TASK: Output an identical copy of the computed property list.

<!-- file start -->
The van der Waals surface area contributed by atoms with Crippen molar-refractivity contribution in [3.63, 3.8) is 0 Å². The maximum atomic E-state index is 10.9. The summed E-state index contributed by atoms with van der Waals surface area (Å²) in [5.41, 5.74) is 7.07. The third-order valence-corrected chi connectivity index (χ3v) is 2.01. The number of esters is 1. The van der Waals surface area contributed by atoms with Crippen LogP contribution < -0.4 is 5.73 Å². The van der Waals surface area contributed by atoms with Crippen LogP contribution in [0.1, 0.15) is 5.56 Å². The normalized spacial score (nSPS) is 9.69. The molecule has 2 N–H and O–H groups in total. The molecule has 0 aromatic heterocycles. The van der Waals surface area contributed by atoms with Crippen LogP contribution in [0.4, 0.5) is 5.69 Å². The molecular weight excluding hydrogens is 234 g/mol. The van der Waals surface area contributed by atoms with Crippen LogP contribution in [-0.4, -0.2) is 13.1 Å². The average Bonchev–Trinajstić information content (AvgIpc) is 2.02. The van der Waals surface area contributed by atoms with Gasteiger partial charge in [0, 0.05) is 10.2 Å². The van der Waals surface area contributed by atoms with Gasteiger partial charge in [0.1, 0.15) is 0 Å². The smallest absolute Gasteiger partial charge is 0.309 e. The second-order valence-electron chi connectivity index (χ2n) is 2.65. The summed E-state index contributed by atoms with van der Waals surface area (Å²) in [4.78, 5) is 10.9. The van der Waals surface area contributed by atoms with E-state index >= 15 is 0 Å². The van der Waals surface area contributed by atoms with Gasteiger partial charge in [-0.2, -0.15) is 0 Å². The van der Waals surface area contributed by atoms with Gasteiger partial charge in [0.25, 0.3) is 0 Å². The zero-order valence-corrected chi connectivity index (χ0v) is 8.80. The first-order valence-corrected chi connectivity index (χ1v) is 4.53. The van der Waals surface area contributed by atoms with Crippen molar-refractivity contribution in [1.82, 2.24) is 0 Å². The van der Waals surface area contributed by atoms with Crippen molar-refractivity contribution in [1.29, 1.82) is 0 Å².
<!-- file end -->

The van der Waals surface area contributed by atoms with Crippen molar-refractivity contribution in [3.63, 3.8) is 0 Å². The maximum atomic E-state index is 10.9. The summed E-state index contributed by atoms with van der Waals surface area (Å²) in [5.41, 5.74) is 7.07. The third-order valence-corrected chi connectivity index (χ3v) is 2.01. The number of esters is 1. The van der Waals surface area contributed by atoms with Crippen LogP contribution < -0.4 is 5.73 Å². The van der Waals surface area contributed by atoms with Crippen LogP contribution in [0.1, 0.15) is 5.56 Å². The normalized spacial score (nSPS) is 9.69. The molecule has 2 N–H and O–H groups in total. The molecule has 0 aromatic heterocycles. The van der Waals surface area contributed by atoms with Crippen LogP contribution in [0.4, 0.5) is 5.69 Å². The molecular weight excluding hydrogens is 234 g/mol. The van der Waals surface area contributed by atoms with Crippen LogP contribution in [-0.4, -0.2) is 13.1 Å². The average Bonchev–Trinajstić information content (AvgIpc) is 2.02. The van der Waals surface area contributed by atoms with Gasteiger partial charge in [0, 0.05) is 10.2 Å². The van der Waals surface area contributed by atoms with Gasteiger partial charge in [0.1, 0.15) is 0 Å². The smallest absolute Gasteiger partial charge is 0.309 e. The second-order valence-electron chi connectivity index (χ2n) is 2.65. The summed E-state index contributed by atoms with van der Waals surface area (Å²) in [4.78, 5) is 10.9. The van der Waals surface area contributed by atoms with E-state index >= 15 is 0 Å². The van der Waals surface area contributed by atoms with Gasteiger partial charge in [-0.2, -0.15) is 0 Å². The van der Waals surface area contributed by atoms with Gasteiger partial charge in [0.25, 0.3) is 0 Å². The zero-order valence-corrected chi connectivity index (χ0v) is 8.80. The first-order valence-corrected chi connectivity index (χ1v) is 4.53. The van der Waals surface area contributed by atoms with Crippen molar-refractivity contribution in [1.82, 2.24) is 0 Å². The van der Waals surface area contributed by atoms with Crippen molar-refractivity contribution in [1.29, 1.82) is 0 Å².